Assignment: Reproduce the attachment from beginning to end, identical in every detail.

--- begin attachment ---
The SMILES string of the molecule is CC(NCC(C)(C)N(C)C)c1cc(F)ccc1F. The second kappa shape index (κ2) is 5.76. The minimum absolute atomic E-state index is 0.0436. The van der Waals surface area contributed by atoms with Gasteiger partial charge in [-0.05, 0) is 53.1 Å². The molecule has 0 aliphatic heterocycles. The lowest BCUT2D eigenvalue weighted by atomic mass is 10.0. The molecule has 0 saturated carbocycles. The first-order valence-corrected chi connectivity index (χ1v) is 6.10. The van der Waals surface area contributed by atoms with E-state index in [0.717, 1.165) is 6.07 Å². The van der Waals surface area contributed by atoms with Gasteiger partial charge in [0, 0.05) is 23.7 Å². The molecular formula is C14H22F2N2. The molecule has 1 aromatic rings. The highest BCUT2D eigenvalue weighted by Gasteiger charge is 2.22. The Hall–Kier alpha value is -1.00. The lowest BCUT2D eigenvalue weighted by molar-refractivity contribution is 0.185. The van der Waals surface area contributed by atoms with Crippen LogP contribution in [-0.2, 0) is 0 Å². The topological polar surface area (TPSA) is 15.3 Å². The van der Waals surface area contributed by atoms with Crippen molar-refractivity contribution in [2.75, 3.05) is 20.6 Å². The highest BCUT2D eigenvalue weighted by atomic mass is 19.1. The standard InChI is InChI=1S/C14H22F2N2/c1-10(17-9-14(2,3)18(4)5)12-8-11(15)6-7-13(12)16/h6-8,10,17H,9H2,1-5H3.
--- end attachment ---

The SMILES string of the molecule is CC(NCC(C)(C)N(C)C)c1cc(F)ccc1F. The second kappa shape index (κ2) is 5.76. The minimum absolute atomic E-state index is 0.0436. The van der Waals surface area contributed by atoms with Gasteiger partial charge in [-0.05, 0) is 53.1 Å². The molecule has 0 aliphatic heterocycles. The lowest BCUT2D eigenvalue weighted by atomic mass is 10.0. The molecule has 0 saturated carbocycles. The first-order valence-corrected chi connectivity index (χ1v) is 6.10. The van der Waals surface area contributed by atoms with E-state index in [0.717, 1.165) is 6.07 Å². The van der Waals surface area contributed by atoms with Gasteiger partial charge in [0, 0.05) is 23.7 Å². The molecular formula is C14H22F2N2. The molecule has 1 aromatic rings. The highest BCUT2D eigenvalue weighted by Gasteiger charge is 2.22. The Hall–Kier alpha value is -1.00. The lowest BCUT2D eigenvalue weighted by molar-refractivity contribution is 0.185. The van der Waals surface area contributed by atoms with Crippen LogP contribution in [-0.2, 0) is 0 Å². The topological polar surface area (TPSA) is 15.3 Å². The van der Waals surface area contributed by atoms with Crippen molar-refractivity contribution in [2.75, 3.05) is 20.6 Å². The highest BCUT2D eigenvalue weighted by atomic mass is 19.1. The standard InChI is InChI=1S/C14H22F2N2/c1-10(17-9-14(2,3)18(4)5)12-8-11(15)6-7-13(12)16/h6-8,10,17H,9H2,1-5H3.